[Distutils] pkg_resources get Distribution by module name

anatoly techtonik techtonik at gmail.com
Fri Jan 15 10:14:43 CET 2010

On Mon, Jan 4, 2010 at 4:18 PM, Tarek Ziadé <ziade.tarek at gmail.com> wrote:
>>>> If there any way to get Distribution information given the module name
>>>> like 'trac.admin.web_ui'  in setuptools?
>>>> There is a problem to extract information about exact distribution
>>>> name and version when module is already imported in application (Trac
>>>> plugins).
>>> I am not sure exactly what you are trying to do, but :
>>> If your trac plugin was done using entry points (as it says at
>>> http://trac.edgewall.org/wiki/TracDev/PluginDevelopment), this means
>>> that you can
>>> use the iter_entry_points API from pkg_resources: You will get a
>>> EntryPoint object that contains a dist attribute, pointing to the
>>> distribution infos.
>> Thanks. Already followed this way. Entrypoints is only one way to
>> discover plugins - they will work also if imported directly (there is
>> "plugins" folder in every user site setup). When plugin is imported,
>> everything we have is a name of its class, its module name and path to
>> module file.
>> I need to figure out if given module belongs to any setuptools
>> Distribution to know if it possible to extract any useful information
>> from it to display to user in administration panel.
> As long as that "plugins" folder is loaded in your WorkingEnv, you
> could try to see if the module's __file__ path is under the location
> of one distribution listed in the working env.

How can I get the list of distributions for working env?

There is another approach that seems more reliable than entrypoints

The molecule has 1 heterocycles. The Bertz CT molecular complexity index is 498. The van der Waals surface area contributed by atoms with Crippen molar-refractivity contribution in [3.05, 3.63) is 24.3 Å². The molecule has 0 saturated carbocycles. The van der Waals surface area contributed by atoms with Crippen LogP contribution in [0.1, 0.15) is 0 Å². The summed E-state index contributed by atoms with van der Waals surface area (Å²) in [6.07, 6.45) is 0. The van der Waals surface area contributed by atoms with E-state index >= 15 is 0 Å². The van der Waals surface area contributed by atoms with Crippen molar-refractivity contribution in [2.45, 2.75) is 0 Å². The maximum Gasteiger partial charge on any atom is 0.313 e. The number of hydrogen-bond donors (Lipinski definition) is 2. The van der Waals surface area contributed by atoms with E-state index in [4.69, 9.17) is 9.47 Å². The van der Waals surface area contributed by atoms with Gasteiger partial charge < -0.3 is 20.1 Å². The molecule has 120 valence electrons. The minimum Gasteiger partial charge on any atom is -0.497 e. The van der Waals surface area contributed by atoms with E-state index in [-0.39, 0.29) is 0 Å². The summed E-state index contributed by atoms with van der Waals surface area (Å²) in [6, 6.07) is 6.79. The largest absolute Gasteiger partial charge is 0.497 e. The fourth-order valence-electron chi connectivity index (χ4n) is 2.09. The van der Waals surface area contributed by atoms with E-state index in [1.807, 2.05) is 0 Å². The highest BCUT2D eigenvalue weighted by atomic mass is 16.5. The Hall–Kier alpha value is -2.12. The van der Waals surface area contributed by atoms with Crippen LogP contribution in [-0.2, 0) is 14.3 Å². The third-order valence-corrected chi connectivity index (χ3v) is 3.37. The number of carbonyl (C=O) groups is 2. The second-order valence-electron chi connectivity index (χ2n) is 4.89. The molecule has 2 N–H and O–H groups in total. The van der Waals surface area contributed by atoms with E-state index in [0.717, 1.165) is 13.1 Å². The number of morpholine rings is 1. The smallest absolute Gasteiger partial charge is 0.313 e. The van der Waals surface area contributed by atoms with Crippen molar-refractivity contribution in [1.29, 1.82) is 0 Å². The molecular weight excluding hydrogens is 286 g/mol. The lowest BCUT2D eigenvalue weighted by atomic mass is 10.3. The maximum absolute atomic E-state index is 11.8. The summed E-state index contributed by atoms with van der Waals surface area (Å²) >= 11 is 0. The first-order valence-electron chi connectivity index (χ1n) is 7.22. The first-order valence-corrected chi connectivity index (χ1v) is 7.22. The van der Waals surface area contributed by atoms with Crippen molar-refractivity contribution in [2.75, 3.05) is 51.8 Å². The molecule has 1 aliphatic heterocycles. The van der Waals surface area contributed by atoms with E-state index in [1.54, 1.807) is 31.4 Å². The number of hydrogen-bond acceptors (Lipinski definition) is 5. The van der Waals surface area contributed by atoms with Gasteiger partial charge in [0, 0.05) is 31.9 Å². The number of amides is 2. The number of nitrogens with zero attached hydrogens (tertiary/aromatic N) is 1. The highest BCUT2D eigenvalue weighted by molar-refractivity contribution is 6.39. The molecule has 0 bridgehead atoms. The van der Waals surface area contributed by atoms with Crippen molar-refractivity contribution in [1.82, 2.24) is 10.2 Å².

and will be used in Trac 0.12 - scanning SOURCES.txt for available
distributions and checking if a given normalized module.__file__ is
present among these choices. If there is no distribution, we still
need a way to detect root package the module is imported from, the
path to the directory of this package and import directory for it.

Scanning SOURCES.txt can be an expensive operation without cache though.

> I can't think of another way. PEP 376 will make this task really
> simple in the future, as you will be able to directly ask for the list
> of distributions that have installed a given file.

List of distributions? Each imported file belongs to one distribution
only. If normalized path belongs to two simultaneously installed
distributions then I doubt I need this "new" system. =)

Considering PEP 376 I apologize for not being able to read it
completely, but as with many PEPs there is one major drawback - no use
cases. For me it should answer four questions:
1. What tasks can not be done currently?
2. What operations are too complicated?
3. What are proposed solutions?
4. What problems should be solved before, during and after PEP implementation?
In the context of my problem I can not see how PEP 376 help with
Python packages installed into PYTHONPATH, .eggs that present in
PYTHONPATH and modules without distribution information. How can it
help to figure out the root package or distribution the imported
module belongs to. Are there any other PEPs for this?

BTW, there is "fils" typo in PEP 376.

anatoly t.

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